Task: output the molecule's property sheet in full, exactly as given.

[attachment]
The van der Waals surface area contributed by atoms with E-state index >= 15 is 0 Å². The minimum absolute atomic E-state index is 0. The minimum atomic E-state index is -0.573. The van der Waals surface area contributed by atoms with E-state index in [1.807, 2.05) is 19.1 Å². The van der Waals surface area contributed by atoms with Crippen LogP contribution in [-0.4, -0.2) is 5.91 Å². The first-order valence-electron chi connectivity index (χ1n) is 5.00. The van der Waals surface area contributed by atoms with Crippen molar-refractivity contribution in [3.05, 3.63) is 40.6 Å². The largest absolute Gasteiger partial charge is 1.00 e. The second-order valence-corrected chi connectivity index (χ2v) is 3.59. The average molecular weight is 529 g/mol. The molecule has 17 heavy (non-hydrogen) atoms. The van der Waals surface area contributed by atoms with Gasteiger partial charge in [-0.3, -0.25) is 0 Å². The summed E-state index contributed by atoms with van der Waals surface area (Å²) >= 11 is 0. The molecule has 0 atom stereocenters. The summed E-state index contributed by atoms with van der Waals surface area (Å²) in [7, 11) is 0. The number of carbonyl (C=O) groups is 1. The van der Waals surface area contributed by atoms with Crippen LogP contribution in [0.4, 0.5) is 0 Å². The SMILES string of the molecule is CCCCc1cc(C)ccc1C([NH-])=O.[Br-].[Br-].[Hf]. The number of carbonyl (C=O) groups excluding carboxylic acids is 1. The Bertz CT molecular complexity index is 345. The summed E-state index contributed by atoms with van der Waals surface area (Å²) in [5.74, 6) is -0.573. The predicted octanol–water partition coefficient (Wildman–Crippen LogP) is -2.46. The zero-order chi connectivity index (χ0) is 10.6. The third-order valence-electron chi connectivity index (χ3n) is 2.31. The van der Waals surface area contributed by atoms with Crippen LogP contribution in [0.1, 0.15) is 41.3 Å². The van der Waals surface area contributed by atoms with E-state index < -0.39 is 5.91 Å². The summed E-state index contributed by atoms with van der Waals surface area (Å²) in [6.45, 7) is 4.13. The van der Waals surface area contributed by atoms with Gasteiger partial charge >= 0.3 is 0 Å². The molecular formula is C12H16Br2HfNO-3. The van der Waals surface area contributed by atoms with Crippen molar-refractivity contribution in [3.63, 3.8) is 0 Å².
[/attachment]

The van der Waals surface area contributed by atoms with E-state index >= 15 is 0 Å². The minimum absolute atomic E-state index is 0. The minimum atomic E-state index is -0.573. The van der Waals surface area contributed by atoms with E-state index in [1.807, 2.05) is 19.1 Å². The van der Waals surface area contributed by atoms with Crippen LogP contribution in [-0.4, -0.2) is 5.91 Å². The first-order valence-electron chi connectivity index (χ1n) is 5.00. The van der Waals surface area contributed by atoms with Crippen molar-refractivity contribution in [3.05, 3.63) is 40.6 Å². The largest absolute Gasteiger partial charge is 1.00 e. The second-order valence-corrected chi connectivity index (χ2v) is 3.59. The average molecular weight is 529 g/mol. The molecule has 17 heavy (non-hydrogen) atoms. The van der Waals surface area contributed by atoms with Gasteiger partial charge in [-0.3, -0.25) is 0 Å². The summed E-state index contributed by atoms with van der Waals surface area (Å²) >= 11 is 0. The molecule has 0 atom stereocenters. The summed E-state index contributed by atoms with van der Waals surface area (Å²) in [7, 11) is 0. The number of carbonyl (C=O) groups is 1. The van der Waals surface area contributed by atoms with Crippen LogP contribution in [0.4, 0.5) is 0 Å². The SMILES string of the molecule is CCCCc1cc(C)ccc1C([NH-])=O.[Br-].[Br-].[Hf]. The number of carbonyl (C=O) groups excluding carboxylic acids is 1. The Bertz CT molecular complexity index is 345. The summed E-state index contributed by atoms with van der Waals surface area (Å²) in [5.74, 6) is -0.573. The predicted octanol–water partition coefficient (Wildman–Crippen LogP) is -2.46. The zero-order chi connectivity index (χ0) is 10.6. The third-order valence-electron chi connectivity index (χ3n) is 2.31. The van der Waals surface area contributed by atoms with Crippen LogP contribution in [0.1, 0.15) is 41.3 Å². The van der Waals surface area contributed by atoms with E-state index < -0.39 is 5.91 Å². The summed E-state index contributed by atoms with van der Waals surface area (Å²) in [6.45, 7) is 4.13. The van der Waals surface area contributed by atoms with Gasteiger partial charge >= 0.3 is 0 Å². The molecular formula is C12H16Br2HfNO-3. The van der Waals surface area contributed by atoms with Crippen molar-refractivity contribution in [3.63, 3.8) is 0 Å².